Homecoming celebration

Sisters recall 150 years of help and being helped
By luke eggleston / SUN staff writer

The history of the Albany Province of the Sisters of St. Joseph of Carondelet is inextricably linked with that of Oswego in the Northern Region of the Syracuse Diocese.

Oct. 20, the sisters of the Albany Province will open the celebration of their 150th anniversary with a special Mass at St. Mary of the Assumption in Oswego. Bishop James Moynihan will be the main celebrant and Bishop Thomas Costello will be the homilist at the historic anniversary.

According to the province’s development director Sister Mary Rose Noonan, CSJ, the event is intended as a means of showing gratitude.

“We’re trying to thank all of the people who helped us through the years,” Sister Mary Rose said, noting that many of the Oswego residents are descendents of those people who supported the sisters when they first came to Upstate New York from St. Louis.

Only two Sisters of St. Joseph still reside in Oswego, Sister Mary Alice St. John, CSJ, and Sister Germaine Hilston, CSJ.

Sister Mary Alice is a native of Oswego. Her home parish is St. Paul’s Church and she is missioned at St. Joseph’s where she is the director of religious education. When she attended Oswego Catholic High School, Sister Mary Alice was taught by Franciscan sisters and Sisters of St. Joseph who were based in Rochester. However, her aunt and her great aunt had lived in the community attached to the Albany Province, so she was drawn to it.

Sister Mary Alice initially resisted her desire to become a sister. But ultimately God’s call was too strong.

“I really did not want to become a sister. I fought off that inner call and made bargains with God,” she said. “I entered but I put up obstacles. But after I entered I knew it was for me. It was a heart-rendering decision.”

She has served as a teacher, a receptionist, a researcher, a task manager and a director of faith formation.

As an Oswego native, she is excited that the anniversary will be held in her home town.

“I think it’s wonderful that Oswego will be recognized as the first place we came to,” she said.

A native of Albany, Sister Germaine has come to love the city of Oswego and the county in general. Sister Germaine described herself as a catechetical resource for religious education instructors. As such, she travels on a weekly basis throughout the small communities that dot Oswego County.

“There are two reasons that I’m excited about this [upcoming celebration],” she said. “I love the city of Oswego and the people of Oswego. The other is the fact that it’s a celebration of the sisters and their history in Oswego.”

Sister Germaine could only hazard a guess at the number of people who will come to Oswego for the celebration, but she estimated between 200 and 300.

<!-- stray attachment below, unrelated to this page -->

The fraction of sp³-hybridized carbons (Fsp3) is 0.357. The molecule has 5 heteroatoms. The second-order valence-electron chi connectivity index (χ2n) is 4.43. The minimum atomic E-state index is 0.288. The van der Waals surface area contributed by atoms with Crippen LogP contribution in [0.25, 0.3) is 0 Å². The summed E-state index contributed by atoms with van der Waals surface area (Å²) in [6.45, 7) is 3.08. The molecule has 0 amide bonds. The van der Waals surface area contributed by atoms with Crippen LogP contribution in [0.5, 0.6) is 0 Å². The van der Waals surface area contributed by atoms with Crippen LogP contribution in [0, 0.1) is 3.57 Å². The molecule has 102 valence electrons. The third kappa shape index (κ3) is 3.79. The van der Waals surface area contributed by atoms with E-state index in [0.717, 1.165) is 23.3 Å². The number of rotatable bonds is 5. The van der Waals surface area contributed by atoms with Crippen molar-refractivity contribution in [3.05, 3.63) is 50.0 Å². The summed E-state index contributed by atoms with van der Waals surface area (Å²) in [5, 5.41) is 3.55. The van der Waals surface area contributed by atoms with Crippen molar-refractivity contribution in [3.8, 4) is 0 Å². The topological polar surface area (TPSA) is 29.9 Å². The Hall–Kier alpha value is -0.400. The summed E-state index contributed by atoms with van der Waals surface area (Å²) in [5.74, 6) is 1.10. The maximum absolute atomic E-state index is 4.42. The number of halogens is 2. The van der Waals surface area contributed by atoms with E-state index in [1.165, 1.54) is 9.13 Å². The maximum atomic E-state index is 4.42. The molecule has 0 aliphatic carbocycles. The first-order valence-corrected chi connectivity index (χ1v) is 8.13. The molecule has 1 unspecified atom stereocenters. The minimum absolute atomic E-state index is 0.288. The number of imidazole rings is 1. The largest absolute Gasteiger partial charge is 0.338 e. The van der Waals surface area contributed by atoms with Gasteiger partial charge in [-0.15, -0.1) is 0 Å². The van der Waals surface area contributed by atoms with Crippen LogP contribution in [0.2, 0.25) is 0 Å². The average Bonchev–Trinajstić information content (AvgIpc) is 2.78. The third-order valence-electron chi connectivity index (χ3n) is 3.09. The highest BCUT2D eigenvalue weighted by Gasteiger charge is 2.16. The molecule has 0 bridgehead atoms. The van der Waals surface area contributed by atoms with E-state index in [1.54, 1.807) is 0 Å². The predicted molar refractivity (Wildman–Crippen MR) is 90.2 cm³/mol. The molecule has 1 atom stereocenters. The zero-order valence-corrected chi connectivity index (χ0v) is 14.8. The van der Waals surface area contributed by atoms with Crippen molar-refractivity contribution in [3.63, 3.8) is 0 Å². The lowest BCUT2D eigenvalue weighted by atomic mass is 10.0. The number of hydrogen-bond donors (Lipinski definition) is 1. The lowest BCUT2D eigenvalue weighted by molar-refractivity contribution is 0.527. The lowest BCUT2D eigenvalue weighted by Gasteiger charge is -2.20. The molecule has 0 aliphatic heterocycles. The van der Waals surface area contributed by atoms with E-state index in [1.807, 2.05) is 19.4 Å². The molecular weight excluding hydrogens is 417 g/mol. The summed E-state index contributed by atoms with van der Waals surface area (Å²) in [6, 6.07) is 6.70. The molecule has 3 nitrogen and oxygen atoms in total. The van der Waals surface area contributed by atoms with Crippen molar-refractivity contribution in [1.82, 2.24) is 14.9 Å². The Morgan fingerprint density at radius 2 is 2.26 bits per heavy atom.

Sister Mary Alice also sees the event as a means of celebrating religious life in general.

“It’s a wonderful occasion to celebrate religious life…the journey of the sisters and the journey of their faith as they interacted with the people of God,” she said.

The first sisters who would ultimately come to form the Albany Province arrived in 1855 at the request of the French-born Father Joseph Guerdet, who was then the pastor at St. Mary of the Assumption in Oswego. The parish had established its own school in the early 1850s and three lay people staffed it.

Father Guerdet was aware that Bishop John Timon of the Western New York Diocese (which would split into the Buffalo and Rochester Dioceses) had requested Sisters of St. Joseph to teach at a school in Canandaigua and the Oswego priest followed his example.

There were six sisters in the original party that came to Oswego. Only one, Sister Eusebius Verdin, was American born. Sisters Patricia Pyne, Flavia Waldron and Chrysostom McCann were each from Ireland, while Sister Hyacinth Blanc was of French origin and Mother Stanislaus Saul (the superior) was German. All of the sisters were between 19 and 26 when they arrived in Oswego.

According to documents, the order has on file at its motherhouse in the Albany suburb of Latham, the sisters were greeted by the same weather Oswego County has become synonymous with over the years.

“The sisters traveled from St. Louis to Oswego by train and arrived in the midst of a heavy snowstorm on April 15, 1858,” the document reads.
The parishioners there had been planning on the sisters arrival for three years but the convent was still not ready so Father Guerdet secreted them away at one of the local homes in order to surprise the parishioners during Sunday Masses. The storm had forced all of the Oswego residents to remain at home, so none of them were aware of the sisters’ arrival until Father Guerdet introduced them.

Ever since their arrival, their presence and influence has grown throughout the Syracuse Diocese and the Albany Province.

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